Between 1,100 and 2,450 hectares of Marlborough vineyard area were unlikely to be pruned before budburst this year, according to new modelling.
It is not mass dissent in the streets and people deliberately flouting the rules. In fact, the vast majority of New Zealand's population has been remarkably compliant and done the right thing.
Despite the overall - health - success of the country's fight against Covid, there are genuine questions about aspects of the Government’s response. Be that the leaky border, the awful rate of the vaccine rollout, concerns about vaccine supply, the economic damage of lockdowns and just exactly how truthful the information we’re getting during the daily sermon – 1 pm press conferences – from the ‘pulpit of truth’.
However, when anyone does pose such questions they tend to be shouted down – usually by self-important, partisan critics on social media with too much time on their hands – for not being part of the ‘team of 5 million’ or ‘playing politics’ with peoples’ lives.
The reality is that if these same critics believe that the Government is not ‘playing politics’ with the way it is handling the Covid response, they are either naïve or being deliberately deceptive. All governments are political!
Unfortunately, a similar undercurrent of shouting down genuine criticism seems to be occurring in the agriculture sector.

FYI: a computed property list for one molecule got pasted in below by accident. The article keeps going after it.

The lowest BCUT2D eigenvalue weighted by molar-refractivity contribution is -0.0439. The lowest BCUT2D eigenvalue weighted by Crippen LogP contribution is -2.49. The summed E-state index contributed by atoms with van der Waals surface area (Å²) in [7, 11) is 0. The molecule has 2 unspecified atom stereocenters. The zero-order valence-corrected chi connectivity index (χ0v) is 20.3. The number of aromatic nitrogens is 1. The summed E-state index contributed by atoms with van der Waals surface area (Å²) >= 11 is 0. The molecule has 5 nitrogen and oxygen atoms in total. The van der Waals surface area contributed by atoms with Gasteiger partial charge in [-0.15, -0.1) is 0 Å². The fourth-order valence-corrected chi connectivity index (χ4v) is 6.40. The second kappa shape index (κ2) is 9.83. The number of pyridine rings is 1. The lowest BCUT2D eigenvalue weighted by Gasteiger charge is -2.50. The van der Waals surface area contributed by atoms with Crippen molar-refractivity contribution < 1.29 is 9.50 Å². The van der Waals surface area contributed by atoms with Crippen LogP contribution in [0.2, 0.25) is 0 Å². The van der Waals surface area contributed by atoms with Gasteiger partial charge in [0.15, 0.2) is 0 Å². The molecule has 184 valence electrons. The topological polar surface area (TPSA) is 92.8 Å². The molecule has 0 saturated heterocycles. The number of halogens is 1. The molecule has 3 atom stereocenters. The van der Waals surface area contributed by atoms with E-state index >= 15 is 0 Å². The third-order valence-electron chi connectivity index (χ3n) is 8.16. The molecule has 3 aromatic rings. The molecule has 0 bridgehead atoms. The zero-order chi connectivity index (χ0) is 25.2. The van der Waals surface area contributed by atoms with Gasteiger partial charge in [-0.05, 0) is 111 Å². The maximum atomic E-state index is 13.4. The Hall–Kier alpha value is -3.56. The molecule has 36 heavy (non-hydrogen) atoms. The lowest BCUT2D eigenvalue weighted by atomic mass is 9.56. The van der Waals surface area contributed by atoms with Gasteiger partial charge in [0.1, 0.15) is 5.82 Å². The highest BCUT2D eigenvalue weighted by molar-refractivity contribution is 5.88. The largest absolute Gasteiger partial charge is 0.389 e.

Even blind Freddy can see that many of the rules and regulations currently being imposed or proposed on the farming sector from government are neither practical nor workable. Industry bodies claim they are ‘working’ with the Government and need to be ‘at the table’ so that can effect change. That is well and good. But this does, and should, not stop questions and criticisms of the efforts and success of these bodies getting practical and workable changes.
Yet, we see self-professed ‘experts’ and ‘professionals’— usually not farmers and with little or no skin in the game – criticising those who dare to ask such questions.
What is this about?
It is a sad state of affairs when debate and discussion in our sector is being shut down because it does not suit some peoples’ agendas. Surely we live in a democracy, not some dictatorship ruled by keyboard warriors and socalled industry authorities?
In fact, questioning and debate is the sign of a strong, vibrant and health sector. Long may it continue.